By Mitchell Roland

During Tuesday’s (April 6, 2021) Kent City Council meeting, it was revealed that an application to adapt a land-use designation was withdrawn by the developer, while the council formed a committee to plan how the city will spend $28.41 million in stimulus money.

Land use designation withdrawn, annexation a possibility
The proposal, which would have changed 13.2 acres of land on Lea Hill in the comprehensive plan land use map designation from urban separator to low-density multifamily homes, was discussed during the council’s two previous meetings.

The proposed action intended to allow housing on the four parcels of land, and any proposal to re-zone the land would still need approval by the city council. Possible zones could include single-family housing with eight units per acre, low-density multifamily housing, medium-density multifamily housing or townhomes.

Kent’s Chief Administrative Officer Derek Matheson said the developer, OakPointe, has indicated they might bring the proposal back to the council next year. Matheson also said that Mayor Dana Ralph and Auburn’s Mayor Nancy Backus, as well as city department heads, will meet on April 14 to discuss the potential annexation of the land.

While the land is in the city of Kent, it is surrounded by the City of Auburn.

“The goal is to get moving in earnest on deannexation from Kent and annexation to Auburn, so we will keep you posted on how those talks progress,” Matheson said.

If Oakpointe resubmits its proposal for the 2022 cycle, the council would approve the initial list of applicants in the fall, and then it would come before the council and the Land Use and Planning Board in spring of 2022.

Neighbors of the property who spoke at previous meetings voiced complaints on an increase in traffic, potential damage to nearby wetland areas and concerns that business development on the land had been originally promised to neighbors.

Stimulus committee formed
The Kent City Council has formed The American Rescue Plan Framework Committee, with Matheson saying the goal of the committee is to “recommend a high-level framework for investment of Kent’s $28.41 million in federal recovery funds.”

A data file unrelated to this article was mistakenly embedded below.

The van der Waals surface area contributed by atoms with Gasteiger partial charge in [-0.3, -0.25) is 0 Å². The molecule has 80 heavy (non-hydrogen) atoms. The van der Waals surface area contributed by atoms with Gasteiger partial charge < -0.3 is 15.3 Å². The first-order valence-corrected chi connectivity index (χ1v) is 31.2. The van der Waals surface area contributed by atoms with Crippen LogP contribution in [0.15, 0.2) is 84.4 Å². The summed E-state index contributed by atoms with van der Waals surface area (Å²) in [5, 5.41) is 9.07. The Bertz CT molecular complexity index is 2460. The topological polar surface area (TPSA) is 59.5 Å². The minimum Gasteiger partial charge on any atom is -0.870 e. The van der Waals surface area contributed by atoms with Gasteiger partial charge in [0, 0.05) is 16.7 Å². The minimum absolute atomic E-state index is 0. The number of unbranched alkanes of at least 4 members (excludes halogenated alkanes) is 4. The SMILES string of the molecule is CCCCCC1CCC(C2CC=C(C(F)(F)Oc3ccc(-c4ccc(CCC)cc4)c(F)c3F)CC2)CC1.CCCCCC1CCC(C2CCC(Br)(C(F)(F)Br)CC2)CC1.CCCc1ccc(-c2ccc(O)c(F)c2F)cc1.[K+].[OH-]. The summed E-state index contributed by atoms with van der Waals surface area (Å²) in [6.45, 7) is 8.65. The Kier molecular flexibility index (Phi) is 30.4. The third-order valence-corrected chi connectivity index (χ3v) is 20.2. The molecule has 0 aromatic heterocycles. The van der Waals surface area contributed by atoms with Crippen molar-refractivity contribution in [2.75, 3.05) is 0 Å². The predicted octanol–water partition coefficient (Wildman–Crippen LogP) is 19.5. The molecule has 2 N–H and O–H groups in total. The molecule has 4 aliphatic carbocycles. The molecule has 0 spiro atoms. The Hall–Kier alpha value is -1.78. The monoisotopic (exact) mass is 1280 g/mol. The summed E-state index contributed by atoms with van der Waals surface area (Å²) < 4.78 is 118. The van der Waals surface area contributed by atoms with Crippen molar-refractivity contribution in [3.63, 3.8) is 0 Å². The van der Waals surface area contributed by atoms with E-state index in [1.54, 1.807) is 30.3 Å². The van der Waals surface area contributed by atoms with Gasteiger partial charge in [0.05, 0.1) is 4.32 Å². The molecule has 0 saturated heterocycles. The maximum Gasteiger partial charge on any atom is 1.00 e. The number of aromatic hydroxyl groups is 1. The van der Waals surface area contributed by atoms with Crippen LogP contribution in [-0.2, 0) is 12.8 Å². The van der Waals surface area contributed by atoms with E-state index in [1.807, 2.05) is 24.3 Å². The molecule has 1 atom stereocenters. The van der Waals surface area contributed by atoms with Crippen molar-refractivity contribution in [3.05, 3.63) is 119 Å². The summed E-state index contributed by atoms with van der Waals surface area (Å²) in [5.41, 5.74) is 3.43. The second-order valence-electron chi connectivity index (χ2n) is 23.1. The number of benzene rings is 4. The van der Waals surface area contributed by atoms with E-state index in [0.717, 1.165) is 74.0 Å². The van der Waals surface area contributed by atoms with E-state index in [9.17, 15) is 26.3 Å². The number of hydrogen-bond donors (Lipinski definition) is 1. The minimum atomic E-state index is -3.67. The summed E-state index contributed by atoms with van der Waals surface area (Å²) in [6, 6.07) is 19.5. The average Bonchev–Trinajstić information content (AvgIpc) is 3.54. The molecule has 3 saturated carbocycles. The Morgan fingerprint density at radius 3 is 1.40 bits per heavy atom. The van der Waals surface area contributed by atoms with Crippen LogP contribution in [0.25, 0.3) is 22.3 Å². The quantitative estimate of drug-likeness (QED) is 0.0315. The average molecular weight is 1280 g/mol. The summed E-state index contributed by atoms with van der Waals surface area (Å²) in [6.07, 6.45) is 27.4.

The money that the city receives must be spent by the end of 2024.

According to the agenda packet from the meeting, the “committee will consist of the Mayor, two councilmembers, the Chief Administrative Officer and Finance Director.” The first meeting of the committee will take place on April 8.

“Once Council approves a framework, the City will need to identify specific investments that fit into the framework,” the agenda packet reads.

911 operators designated as first responders
During the meeting, Mayor Dana Ralph proclaimed that the phone operators at the Valley Communication Center 911 are “elevated to the status of First Responders who serve our community.”

“This is really in recognition of the amazing work that our call receivers and dispatchers do every day when our community members are having a crisis,” Ralph said during the meeting. “They’re the first ones to be there in that voice of calm and reason on the line.”

Ralph said this declaration came after federal legislation to amend the designation stalled.

“Whereas recognizing our 911 PSTs for the critical role in emergency response cannot and should not wait for the passage of the 911 SAVES ACT and believes that these local actions will help support and further similar legislation that 911 PSTs deserve,” the proclamation reads.

The proclamation states that the Valley Communication Center handles over 616,000 and 472,000 dispatchable phone calls a year. The proclamation says the dispatchers “are highly trained professionals who work under a uniquely stressful environment.”

“Valley Com 911 PSTs are the first of the First Responders providing life-saving pre-arrival instructions, triage, mediation, de-escalation and the calm presence on the telephone and radio that is focused on both responder and public safety,” the proclamation reads.

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